This is an odd decision. As we’ve already noted, the idea that Ace’s enrollment in Prydon Academy was a sure thing is already uncertain. It’s also a jarring idea – the idea that a human can become a Time Lord fits oddly at best with what we know of the Time Lords. I’m hardly one to worry excessively about continuity, but there’s at least some valid question as to whether the idea that a human can just go to school and become a Time Lord is actually an interesting idea in the first place.
It’s also interesting to note that both of the times Platt has explicitly engaged with this idea, here and in the Lungbarrow novel, he ends up dismissing it as a farcical idea. And he’s not wrong. It combines the worst elements of both Romana’s departure and Sarah Jane’s, simultaneously suggesting a future return (surely the idea of a human becoming a Time Lord – and Ace, at that – is something the series would have to pay off) and risking having Ace’s adventures on Gallifrey seem more interesting than whatever the Doctor’s up to. But perhaps the biggest problem is that it’s just not a very satisfying ending for Ace, a companion who was always more interesting for the ways in which she was not like the Doctor than for the ways in which she was. To have her go be the Doctor’s surrogate in shaking things up on Gallifrey just… cheapens her, especially when the action continues to follow the Doctor, making it implicitly clear that what she’s doing is less important.
So the decision to drop that departure was a good one, although I confess to not really seeing why relegating the Lost Stories into an alternate history would have been a bad thing – surely the basic concept implies more fidelity to the intent of the era they were to be made in than to continuity. Nevertheless, the plot was a bad idea. What’s stranger, then, is the decision to also keep the plot in. Everything in the story plays out in accordance with the Season Twenty-Seven of myth; it’s just that at the end the Time Lords turn Ace down. And, of course, a concept as big as “the Time Lords are testing Ace for admission to their ranks” is something that you kind of have to build an entire story around.
Which brings us to the real problem here. Nothing about Thin Ice actually supports this plot line particularly well. The “Ace is being tested” plot is there, but it’s as grafted on as the Key to Time or the Trial were. It’s a pointless addition. Which is probably something that, if Cartmel and company weren’t bound to the fanon Season Twenty-Seven, would have been taken care of at the time. The solution is clear enough – move Platt’s story back (the fourth story of the season was nebulously defined, so give it to Platt), moving the presumably inevitable McCoy regeneration to his story, and, as Cartmel contemplated in “Endgame,” hire Ian Briggs to give Ace the Gallifrey write-off in a story that’s actually about that. (Or, better yet, come up with a better departure for her.)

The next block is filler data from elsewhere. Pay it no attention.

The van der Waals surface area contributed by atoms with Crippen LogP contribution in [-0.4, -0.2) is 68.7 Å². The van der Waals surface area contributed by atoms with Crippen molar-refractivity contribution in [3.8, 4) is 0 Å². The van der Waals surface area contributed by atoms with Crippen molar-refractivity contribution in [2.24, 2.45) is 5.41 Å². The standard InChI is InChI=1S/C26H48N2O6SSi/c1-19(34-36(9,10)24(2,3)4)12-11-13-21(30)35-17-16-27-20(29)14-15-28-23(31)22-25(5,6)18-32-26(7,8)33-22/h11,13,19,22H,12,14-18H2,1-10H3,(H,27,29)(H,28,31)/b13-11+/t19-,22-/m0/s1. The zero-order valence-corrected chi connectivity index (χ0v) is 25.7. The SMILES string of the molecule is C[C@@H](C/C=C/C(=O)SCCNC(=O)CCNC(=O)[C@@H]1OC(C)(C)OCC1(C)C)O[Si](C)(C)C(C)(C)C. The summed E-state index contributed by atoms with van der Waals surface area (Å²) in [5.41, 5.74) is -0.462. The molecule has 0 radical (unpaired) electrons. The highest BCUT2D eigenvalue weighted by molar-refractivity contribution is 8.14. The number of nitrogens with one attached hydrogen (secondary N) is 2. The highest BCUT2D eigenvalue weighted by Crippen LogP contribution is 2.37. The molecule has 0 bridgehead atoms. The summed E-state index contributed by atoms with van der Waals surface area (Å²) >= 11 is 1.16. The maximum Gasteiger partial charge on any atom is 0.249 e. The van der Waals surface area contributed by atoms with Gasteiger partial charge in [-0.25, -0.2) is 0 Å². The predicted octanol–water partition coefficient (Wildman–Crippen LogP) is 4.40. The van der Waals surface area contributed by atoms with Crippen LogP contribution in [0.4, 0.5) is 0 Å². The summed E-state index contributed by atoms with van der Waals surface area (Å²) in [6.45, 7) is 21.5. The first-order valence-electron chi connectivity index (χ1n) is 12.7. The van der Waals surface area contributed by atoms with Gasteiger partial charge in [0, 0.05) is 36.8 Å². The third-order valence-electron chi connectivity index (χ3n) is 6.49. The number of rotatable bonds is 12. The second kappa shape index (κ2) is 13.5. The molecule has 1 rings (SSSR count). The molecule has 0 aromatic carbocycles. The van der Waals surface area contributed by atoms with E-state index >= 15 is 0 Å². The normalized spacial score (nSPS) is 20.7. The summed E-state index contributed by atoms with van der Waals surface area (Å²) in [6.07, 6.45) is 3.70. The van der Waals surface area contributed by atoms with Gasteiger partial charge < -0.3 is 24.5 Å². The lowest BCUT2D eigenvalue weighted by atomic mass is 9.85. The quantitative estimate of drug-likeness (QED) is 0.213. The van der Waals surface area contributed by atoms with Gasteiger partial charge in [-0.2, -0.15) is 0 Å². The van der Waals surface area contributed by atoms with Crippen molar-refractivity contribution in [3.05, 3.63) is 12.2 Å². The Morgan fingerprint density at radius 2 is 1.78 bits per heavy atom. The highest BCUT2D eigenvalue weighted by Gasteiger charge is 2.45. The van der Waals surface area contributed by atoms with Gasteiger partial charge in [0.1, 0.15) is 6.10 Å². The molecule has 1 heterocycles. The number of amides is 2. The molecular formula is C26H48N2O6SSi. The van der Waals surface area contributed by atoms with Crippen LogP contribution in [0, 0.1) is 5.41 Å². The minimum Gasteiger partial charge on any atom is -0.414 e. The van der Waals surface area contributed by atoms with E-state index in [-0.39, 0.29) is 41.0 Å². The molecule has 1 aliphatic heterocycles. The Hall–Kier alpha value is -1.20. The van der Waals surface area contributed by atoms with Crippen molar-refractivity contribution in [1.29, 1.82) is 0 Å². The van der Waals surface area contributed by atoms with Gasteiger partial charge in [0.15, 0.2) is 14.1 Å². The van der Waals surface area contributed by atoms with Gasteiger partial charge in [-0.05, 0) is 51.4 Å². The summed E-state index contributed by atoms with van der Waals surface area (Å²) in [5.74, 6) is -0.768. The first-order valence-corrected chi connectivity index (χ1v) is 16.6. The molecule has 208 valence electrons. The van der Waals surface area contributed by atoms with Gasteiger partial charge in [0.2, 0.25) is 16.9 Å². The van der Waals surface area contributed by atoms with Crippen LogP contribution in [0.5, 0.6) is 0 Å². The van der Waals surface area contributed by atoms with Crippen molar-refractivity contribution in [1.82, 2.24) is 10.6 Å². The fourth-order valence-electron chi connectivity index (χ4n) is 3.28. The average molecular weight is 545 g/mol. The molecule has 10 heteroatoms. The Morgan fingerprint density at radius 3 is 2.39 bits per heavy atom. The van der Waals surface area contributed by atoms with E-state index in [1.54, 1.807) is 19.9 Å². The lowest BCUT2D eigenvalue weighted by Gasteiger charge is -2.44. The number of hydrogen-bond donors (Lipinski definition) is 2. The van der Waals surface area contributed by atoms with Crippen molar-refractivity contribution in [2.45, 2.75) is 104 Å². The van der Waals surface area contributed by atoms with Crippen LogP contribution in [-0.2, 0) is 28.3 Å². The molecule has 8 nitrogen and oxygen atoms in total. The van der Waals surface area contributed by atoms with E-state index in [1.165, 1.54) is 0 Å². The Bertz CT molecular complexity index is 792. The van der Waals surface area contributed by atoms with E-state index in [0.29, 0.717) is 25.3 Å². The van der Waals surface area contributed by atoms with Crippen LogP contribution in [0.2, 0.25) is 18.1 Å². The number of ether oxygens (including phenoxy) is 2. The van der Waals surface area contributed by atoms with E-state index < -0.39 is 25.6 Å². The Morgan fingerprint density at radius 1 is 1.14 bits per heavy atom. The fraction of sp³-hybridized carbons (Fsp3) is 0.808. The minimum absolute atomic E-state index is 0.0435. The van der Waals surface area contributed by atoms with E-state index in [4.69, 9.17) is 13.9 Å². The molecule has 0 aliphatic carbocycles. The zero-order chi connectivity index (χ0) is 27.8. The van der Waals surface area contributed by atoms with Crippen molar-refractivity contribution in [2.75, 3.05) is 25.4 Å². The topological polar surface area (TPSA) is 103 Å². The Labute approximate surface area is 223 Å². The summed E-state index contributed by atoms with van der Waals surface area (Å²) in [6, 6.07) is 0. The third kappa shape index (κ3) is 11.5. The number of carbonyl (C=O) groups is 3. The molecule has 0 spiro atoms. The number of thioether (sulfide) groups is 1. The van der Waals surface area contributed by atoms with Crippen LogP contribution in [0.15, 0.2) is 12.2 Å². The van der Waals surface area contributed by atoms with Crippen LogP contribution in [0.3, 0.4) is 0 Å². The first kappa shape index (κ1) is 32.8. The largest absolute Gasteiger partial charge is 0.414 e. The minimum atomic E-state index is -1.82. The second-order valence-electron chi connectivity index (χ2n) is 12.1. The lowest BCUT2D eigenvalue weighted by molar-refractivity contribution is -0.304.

The other major change from the fanon version that Thin Ice underwent was a change of setting, moving from late-60s London to late-60s Moscow. This is, obviously, a bit of a huge change. In “Endgame” they describe this story as their Avengers pastiche, so to move it to Russia and ditch the Avengers feel is a huge change. Still, on balance it seems like a good thing. Platt uses the Russian setting to introduce some interesting and provocative themes, having Sezhyr, the ancient Ice Warrior hero, be a thinly veiled Stalin figure who is terribly important to Ice Warrior history but who is also a horrible person with a wealth of human rights abuses. The story, as finally written, wants to be a piece about how the original ideals of Communism are worthwhile but they’re perverted by bad leaders.
It’s difficult not to have some affection for this. Certainly it’s an ongoing theme in Marxist theory, much of which spends more time explaining why the Soviet Union was a disaster than it does criticizing capitalism. And, for a story transmitting in a hypothetical 1990, it’s bracingly relevant. It’s a good story to do in the aftermath of the Cold War. And thematically speaking, it’s a heck of a lot more interesting than Ice Warriors in swinging London, a pitch that sounds uncomfortably like something out of Season Twenty-Two.
Unfortunately, when the “Communism could have worked” theme is paired with the “Ace is tested” plot nothing has any room to breathe. The thematic resonances are there, but they don’t have time to spark. The character and emotional beats are there, but there’s not enough for them to hang off of. In many ways it resembles the problems of Silver Nemesis – a bunch of good ideas that don’t actually cohere into a workable story. It’s not that Thin Ice is unenjoyable – it’s a perfectly average piece of Cartmel-era Doctor Who. It’s that it’s trying to be a classic and just doesn’t have any of the drive to do it.
And this gets at the very real problem with our imagined Season Twenty-Seven. The reality of the era is that large numbers of the people involved were actively checking out. It’s not even clear that Cartmel would have been in charge of Season Twenty-Seven, since he was busily getting head-hunted by Casualty. McCoy intended to leave at the end of it, Nathan-Turner was desperate to leave at the beginning of it, and Sophie Aldred was definitely on her way out. And as we noticed in Survival, there was already a sense by then that the approach of the McCoy era was reaching its limit and that it was time for another move forward. Thin Ice, in many ways, demonstrates the problems with this. All of the supposed Season Twenty-Seven, in fact, lacks the mad ambition even of Survival, little yet the maniacal epics of Ghost Light or The Curse of Fenric. None of them seem to be trying for the same sort of greatness that the Cartmel era had been routinely achieving in 1989. There is a real extent to which the Cartmel era is remembered better for the fact that it went out at its best. Better, in some ways, to want more than to have it.